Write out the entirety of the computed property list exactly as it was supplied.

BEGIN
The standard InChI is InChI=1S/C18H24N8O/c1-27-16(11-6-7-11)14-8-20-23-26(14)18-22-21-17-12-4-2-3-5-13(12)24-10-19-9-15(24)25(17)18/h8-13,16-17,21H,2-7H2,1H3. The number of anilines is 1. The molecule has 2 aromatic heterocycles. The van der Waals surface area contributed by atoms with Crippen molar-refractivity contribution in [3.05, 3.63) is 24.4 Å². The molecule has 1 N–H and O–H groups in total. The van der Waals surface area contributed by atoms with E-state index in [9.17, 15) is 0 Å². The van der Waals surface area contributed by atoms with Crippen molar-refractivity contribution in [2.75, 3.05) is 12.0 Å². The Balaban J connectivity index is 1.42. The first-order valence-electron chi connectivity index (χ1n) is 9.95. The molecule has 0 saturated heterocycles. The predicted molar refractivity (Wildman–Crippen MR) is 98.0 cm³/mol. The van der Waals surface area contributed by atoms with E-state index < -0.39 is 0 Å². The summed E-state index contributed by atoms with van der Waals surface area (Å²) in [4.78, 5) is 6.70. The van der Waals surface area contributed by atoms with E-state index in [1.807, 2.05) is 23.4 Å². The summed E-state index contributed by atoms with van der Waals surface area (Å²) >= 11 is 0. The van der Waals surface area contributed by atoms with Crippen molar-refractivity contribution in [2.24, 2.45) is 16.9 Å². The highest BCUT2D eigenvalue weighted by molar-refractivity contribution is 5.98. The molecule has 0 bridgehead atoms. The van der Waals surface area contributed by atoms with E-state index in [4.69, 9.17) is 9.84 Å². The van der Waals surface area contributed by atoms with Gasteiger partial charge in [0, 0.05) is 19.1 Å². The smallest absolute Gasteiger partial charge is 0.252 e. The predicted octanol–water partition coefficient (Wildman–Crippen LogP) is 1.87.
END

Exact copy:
The standard InChI is InChI=1S/C18H24N8O/c1-27-16(11-6-7-11)14-8-20-23-26(14)18-22-21-17-12-4-2-3-5-13(12)24-10-19-9-15(24)25(17)18/h8-13,16-17,21H,2-7H2,1H3. The number of anilines is 1. The molecule has 2 aromatic heterocycles. The van der Waals surface area contributed by atoms with Crippen molar-refractivity contribution in [3.05, 3.63) is 24.4 Å². The molecule has 1 N–H and O–H groups in total. The van der Waals surface area contributed by atoms with E-state index in [9.17, 15) is 0 Å². The van der Waals surface area contributed by atoms with Crippen molar-refractivity contribution in [2.75, 3.05) is 12.0 Å². The Balaban J connectivity index is 1.42. The first-order valence-electron chi connectivity index (χ1n) is 9.95. The molecule has 0 saturated heterocycles. The predicted molar refractivity (Wildman–Crippen MR) is 98.0 cm³/mol. The van der Waals surface area contributed by atoms with E-state index < -0.39 is 0 Å². The summed E-state index contributed by atoms with van der Waals surface area (Å²) in [4.78, 5) is 6.70. The van der Waals surface area contributed by atoms with E-state index in [1.807, 2.05) is 23.4 Å². The summed E-state index contributed by atoms with van der Waals surface area (Å²) >= 11 is 0. The van der Waals surface area contributed by atoms with Crippen molar-refractivity contribution in [2.24, 2.45) is 16.9 Å². The highest BCUT2D eigenvalue weighted by molar-refractivity contribution is 5.98. The molecule has 0 bridgehead atoms. The van der Waals surface area contributed by atoms with E-state index in [4.69, 9.17) is 9.84 Å². The van der Waals surface area contributed by atoms with Gasteiger partial charge in [0, 0.05) is 19.1 Å². The smallest absolute Gasteiger partial charge is 0.252 e. The predicted octanol–water partition coefficient (Wildman–Crippen LogP) is 1.87.